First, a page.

After registration, they were led to another cubicle for an in-depth interview with another U.N. staffer. After the first hurdle, there'll be more refugee agency interviews and checks by the prospective new host country. Jordan's security agencies also get involved in clearing refugees for departure.
"I want to leave Jordan, and it is a chance to improve my daughter's education levels," said the woman, whose name was withheld at the request of the refugee agency, which cited protection concerns.
She said she understood Western concerns about weeding out potential terrorists. "But I don't think I will pose any threat," she said, adding that she and her daughters "want to live in peace."
Analysts at the Homeland Security Department's intelligence arm have found insufficient evidence that citizens of seven Muslim-majority countries covered by Trump's travel ban, including Syria, pose a terror threat to the U.S.
A draft document that surfaced last week concluded that citizenship is an "unlikely indicator" of terrorism threats and that few people from the seven Muslim-majority countries listed in the travel ban carried out attacks or were involved in terrorism-related activities since the 2011 start of Syria's civil war.
A Homeland Security official said at the time that the document is not a final comprehensive review of the government's intelligence.
The initial travel ban created confusion among refugees awaiting resettlement.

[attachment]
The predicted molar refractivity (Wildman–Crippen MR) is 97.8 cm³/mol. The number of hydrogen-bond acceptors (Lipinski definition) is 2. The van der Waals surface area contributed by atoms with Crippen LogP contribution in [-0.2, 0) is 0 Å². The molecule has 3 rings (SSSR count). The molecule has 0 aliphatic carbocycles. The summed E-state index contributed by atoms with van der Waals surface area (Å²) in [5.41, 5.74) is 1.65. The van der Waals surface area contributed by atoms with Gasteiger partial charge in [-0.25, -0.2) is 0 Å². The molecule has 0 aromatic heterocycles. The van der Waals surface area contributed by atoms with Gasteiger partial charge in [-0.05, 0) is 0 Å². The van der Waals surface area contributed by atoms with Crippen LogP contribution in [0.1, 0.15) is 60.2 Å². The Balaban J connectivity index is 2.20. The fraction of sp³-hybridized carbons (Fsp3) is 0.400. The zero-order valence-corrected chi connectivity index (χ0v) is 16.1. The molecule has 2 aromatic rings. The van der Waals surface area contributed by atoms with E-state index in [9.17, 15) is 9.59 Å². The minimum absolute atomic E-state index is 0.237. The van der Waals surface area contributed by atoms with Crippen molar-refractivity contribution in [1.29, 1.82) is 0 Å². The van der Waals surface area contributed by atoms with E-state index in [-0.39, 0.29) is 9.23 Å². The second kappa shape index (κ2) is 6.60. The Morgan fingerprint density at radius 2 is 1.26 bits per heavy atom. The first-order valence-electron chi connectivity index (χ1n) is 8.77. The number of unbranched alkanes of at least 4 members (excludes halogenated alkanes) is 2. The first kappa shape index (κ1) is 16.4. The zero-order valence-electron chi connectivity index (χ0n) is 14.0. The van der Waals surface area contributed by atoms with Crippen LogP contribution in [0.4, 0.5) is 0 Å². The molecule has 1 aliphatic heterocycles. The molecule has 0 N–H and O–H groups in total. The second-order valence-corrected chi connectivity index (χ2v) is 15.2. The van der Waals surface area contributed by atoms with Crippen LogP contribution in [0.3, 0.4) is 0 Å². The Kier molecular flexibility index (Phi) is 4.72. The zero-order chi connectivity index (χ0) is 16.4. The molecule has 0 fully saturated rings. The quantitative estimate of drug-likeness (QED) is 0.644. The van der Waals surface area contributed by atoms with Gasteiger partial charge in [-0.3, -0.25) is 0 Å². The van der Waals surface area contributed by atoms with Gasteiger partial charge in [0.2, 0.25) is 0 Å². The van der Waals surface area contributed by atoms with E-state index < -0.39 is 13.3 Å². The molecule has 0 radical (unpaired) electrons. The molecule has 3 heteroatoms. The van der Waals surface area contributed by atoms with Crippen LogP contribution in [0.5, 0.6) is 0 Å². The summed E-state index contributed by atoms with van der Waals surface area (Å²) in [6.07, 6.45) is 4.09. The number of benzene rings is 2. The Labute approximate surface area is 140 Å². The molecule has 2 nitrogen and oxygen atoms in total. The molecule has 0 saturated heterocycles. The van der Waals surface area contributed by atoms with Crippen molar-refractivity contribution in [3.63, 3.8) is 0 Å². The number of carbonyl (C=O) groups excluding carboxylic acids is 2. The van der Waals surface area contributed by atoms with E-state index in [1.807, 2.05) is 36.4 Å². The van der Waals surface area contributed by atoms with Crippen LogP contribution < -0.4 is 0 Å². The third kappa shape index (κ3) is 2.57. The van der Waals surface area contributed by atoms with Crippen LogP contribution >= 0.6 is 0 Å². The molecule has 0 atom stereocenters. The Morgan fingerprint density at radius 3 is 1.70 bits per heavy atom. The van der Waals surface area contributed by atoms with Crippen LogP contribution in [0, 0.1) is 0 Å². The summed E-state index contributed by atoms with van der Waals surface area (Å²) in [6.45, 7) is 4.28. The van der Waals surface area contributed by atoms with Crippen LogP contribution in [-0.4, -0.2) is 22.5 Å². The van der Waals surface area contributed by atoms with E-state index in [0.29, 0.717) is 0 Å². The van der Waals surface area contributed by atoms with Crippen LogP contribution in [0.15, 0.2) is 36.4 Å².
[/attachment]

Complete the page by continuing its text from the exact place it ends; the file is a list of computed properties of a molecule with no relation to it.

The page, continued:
At the time, about 300 Syrian refugees had tickets to fly from Jordan to the United States, said Cicchella.
"They were shocked, they were sad," she said. Many had sold their belongings and were left stranded. Flights were rebooked a few days later, after the court suspension of the ban, and most have since reached the United States, she said.
Overall, 673 Syrian refugees arrived in the U.S. in the past month, according to a U.S. refugee aid agency, citing government statistics.
Several thousand others are in the pipeline, having been submitted to the U.S. as candidates for resettlement after initial screenings by the refugee agency. With shrinking U.S. refugee quotas, their prospects are uncertain.
In 2017, the U.N. refugee agency hopes to resettle 76,800 refugees from the Middle East and North Africa and 169,000 globally, but the scope depends on the quotas being offered by host countries.
Jordan, a key U.S. military ally in the fight against the Islamic State group and a major recipient of U.S. aid, has refrained from criticizing Trump's immigration policies.
However, the kingdom views resettlement as one of the ways, along with international financial aid, to ease the disproportionately heavy refugee burden on regional host countries.
More than 650,000 Syrian refugees live in Jordan, close to 3 million in Turkey and more than 1 million in Lebanon. Schools, hospitals and state budgets, especially in Jordan and Lebanon, have been strained by the mass influx.
Government spokesman Mohammed Momani said Sunday that the international community must do more to help Syrian refugees.
"If we don't do this, then we will have generations of lost refugees, uneducated refugees, abandoned refugees that will continue to create further problems to the host communities (in the region)," he said.
Associated Press writer Alicia A. Caldwell in Washington contributed to this report.